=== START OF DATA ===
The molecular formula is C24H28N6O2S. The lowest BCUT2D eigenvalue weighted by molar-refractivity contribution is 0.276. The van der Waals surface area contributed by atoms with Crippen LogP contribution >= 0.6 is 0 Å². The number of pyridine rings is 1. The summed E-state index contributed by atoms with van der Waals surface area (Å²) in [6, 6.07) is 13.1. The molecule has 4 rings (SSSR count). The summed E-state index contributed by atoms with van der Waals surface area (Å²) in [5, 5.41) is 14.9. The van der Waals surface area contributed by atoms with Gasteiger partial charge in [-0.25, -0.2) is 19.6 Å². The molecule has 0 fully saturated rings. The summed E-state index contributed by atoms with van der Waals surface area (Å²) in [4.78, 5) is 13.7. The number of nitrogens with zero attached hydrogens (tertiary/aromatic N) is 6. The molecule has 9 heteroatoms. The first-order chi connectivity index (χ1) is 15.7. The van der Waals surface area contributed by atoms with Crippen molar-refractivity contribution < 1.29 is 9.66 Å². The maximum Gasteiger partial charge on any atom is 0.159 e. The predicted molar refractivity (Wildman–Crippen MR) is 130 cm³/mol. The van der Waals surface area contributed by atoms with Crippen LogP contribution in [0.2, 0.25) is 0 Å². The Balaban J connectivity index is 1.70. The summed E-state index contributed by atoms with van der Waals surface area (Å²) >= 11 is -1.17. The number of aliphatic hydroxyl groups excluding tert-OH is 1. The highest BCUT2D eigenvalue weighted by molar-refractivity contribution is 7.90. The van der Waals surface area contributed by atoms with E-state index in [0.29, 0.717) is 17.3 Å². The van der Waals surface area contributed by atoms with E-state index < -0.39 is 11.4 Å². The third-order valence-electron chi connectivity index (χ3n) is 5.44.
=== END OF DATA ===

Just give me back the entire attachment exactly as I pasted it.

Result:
The molecular formula is C24H28N6O2S. The lowest BCUT2D eigenvalue weighted by molar-refractivity contribution is 0.276. The van der Waals surface area contributed by atoms with Crippen LogP contribution >= 0.6 is 0 Å². The number of pyridine rings is 1. The summed E-state index contributed by atoms with van der Waals surface area (Å²) in [6, 6.07) is 13.1. The molecule has 4 rings (SSSR count). The summed E-state index contributed by atoms with van der Waals surface area (Å²) in [5, 5.41) is 14.9. The van der Waals surface area contributed by atoms with Gasteiger partial charge in [-0.25, -0.2) is 19.6 Å². The molecule has 0 fully saturated rings. The summed E-state index contributed by atoms with van der Waals surface area (Å²) in [4.78, 5) is 13.7. The number of nitrogens with zero attached hydrogens (tertiary/aromatic N) is 6. The molecule has 9 heteroatoms. The first-order chi connectivity index (χ1) is 15.7. The van der Waals surface area contributed by atoms with Crippen molar-refractivity contribution < 1.29 is 9.66 Å². The maximum Gasteiger partial charge on any atom is 0.159 e. The predicted molar refractivity (Wildman–Crippen MR) is 130 cm³/mol. The van der Waals surface area contributed by atoms with Crippen LogP contribution in [0.2, 0.25) is 0 Å². The Balaban J connectivity index is 1.70. The summed E-state index contributed by atoms with van der Waals surface area (Å²) >= 11 is -1.17. The number of aliphatic hydroxyl groups excluding tert-OH is 1. The highest BCUT2D eigenvalue weighted by molar-refractivity contribution is 7.90. The van der Waals surface area contributed by atoms with E-state index in [0.29, 0.717) is 17.3 Å². The van der Waals surface area contributed by atoms with E-state index < -0.39 is 11.4 Å². The third-order valence-electron chi connectivity index (χ3n) is 5.44.